Owen Pallett Analyzes Daft Punk's "Get Lucky"

Owen Pallett Analyzes Daft Punk's 'Get Lucky'
Owen Pallett has an extensive resume as orchestral arranger and composer, but just in case that weren't enough to prove his musical expertise, the indie violinist has written a new article in which he examines Daft Punk's 2013 hit "Get Lucky."

This follows a similar piece on Katy Perry's "Teenage Dream," in which he wrote, "If I were going to talk about 'Get Lucky' I'd probably have to start posting score. That is a complicated song."

Sure enough, this new article for Slate goes fairly in-depth.

Pallett begins by emphasizing the song's repetitive nature, noting that the four-chord progression never alters and that the pre-choruses and choruses all use identical takes of Pharrell Williams' singing and Nile Rodgers' guitar playing.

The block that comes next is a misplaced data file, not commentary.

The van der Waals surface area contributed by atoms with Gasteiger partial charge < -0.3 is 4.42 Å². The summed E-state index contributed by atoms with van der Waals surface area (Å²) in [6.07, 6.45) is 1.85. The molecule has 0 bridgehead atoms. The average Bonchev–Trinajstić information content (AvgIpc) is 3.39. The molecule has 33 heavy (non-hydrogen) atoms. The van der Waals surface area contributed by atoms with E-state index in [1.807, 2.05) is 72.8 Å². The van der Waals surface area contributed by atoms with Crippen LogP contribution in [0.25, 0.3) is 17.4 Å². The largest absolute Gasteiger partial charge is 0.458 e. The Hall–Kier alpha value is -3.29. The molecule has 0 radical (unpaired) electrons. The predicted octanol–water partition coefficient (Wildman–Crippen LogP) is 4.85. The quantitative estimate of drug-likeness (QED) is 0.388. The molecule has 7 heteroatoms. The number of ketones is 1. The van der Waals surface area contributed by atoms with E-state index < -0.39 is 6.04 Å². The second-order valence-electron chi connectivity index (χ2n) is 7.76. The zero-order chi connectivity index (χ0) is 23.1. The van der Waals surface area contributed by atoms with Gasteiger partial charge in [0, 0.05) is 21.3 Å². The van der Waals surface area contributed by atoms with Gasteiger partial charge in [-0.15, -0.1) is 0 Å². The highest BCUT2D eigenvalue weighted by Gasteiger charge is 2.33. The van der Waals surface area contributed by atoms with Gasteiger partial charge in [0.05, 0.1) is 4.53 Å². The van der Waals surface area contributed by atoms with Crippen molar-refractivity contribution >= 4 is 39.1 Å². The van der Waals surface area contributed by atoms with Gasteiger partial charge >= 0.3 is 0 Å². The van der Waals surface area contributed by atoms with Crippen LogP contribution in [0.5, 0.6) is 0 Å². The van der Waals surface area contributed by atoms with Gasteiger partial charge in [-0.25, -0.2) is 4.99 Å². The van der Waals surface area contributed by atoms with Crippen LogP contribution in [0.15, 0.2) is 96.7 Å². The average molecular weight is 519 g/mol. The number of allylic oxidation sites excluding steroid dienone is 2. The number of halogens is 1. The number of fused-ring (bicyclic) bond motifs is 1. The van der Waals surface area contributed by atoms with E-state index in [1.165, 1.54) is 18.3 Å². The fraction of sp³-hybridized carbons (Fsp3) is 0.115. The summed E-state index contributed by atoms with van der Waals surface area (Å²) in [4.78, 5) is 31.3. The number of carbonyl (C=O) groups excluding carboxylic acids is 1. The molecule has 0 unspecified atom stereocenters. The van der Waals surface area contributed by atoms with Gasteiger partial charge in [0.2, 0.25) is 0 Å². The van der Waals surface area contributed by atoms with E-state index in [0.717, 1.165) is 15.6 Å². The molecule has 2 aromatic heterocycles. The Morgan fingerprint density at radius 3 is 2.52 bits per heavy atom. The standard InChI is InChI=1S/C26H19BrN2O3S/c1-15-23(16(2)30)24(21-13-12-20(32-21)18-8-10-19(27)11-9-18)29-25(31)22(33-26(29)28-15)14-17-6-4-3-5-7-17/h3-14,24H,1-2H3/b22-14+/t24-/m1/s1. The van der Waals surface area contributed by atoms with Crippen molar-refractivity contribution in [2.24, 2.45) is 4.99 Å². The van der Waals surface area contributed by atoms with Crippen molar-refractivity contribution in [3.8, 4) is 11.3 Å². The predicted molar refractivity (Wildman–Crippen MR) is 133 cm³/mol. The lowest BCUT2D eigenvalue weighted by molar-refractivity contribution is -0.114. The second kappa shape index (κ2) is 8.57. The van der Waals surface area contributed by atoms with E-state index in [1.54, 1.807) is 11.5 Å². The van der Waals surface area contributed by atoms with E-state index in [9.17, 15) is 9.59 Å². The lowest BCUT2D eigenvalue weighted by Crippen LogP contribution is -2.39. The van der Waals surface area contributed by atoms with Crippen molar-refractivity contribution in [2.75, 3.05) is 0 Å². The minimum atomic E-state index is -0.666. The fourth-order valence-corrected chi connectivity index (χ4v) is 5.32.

The piece gets increasingly technical, as Pallett notes that it's difficult to tell whether the song is in the minor mode of A Aeolian or the minor mode of D Dorian. He also transcribes the overlaid melodies of the robots' hook and Pharrell's pre-chorus, observing, "See how elegantly the rhythms counterbalance each other! One is busy and syncopated and repetitious, the other is straight and simple and has a nice long arc to it. And yet they're both such strong hooks on their own! If these four bars appeared on a counterpoint exam, it would get impressive marks."

He wraps up by examining the awkward syntactical placement of the word "good," writing, "It sounds off-balance and playful and sexy, like a foreign exchange student who might be a little drunk."

The full article can be read here. Listen to "Get Lucky" below.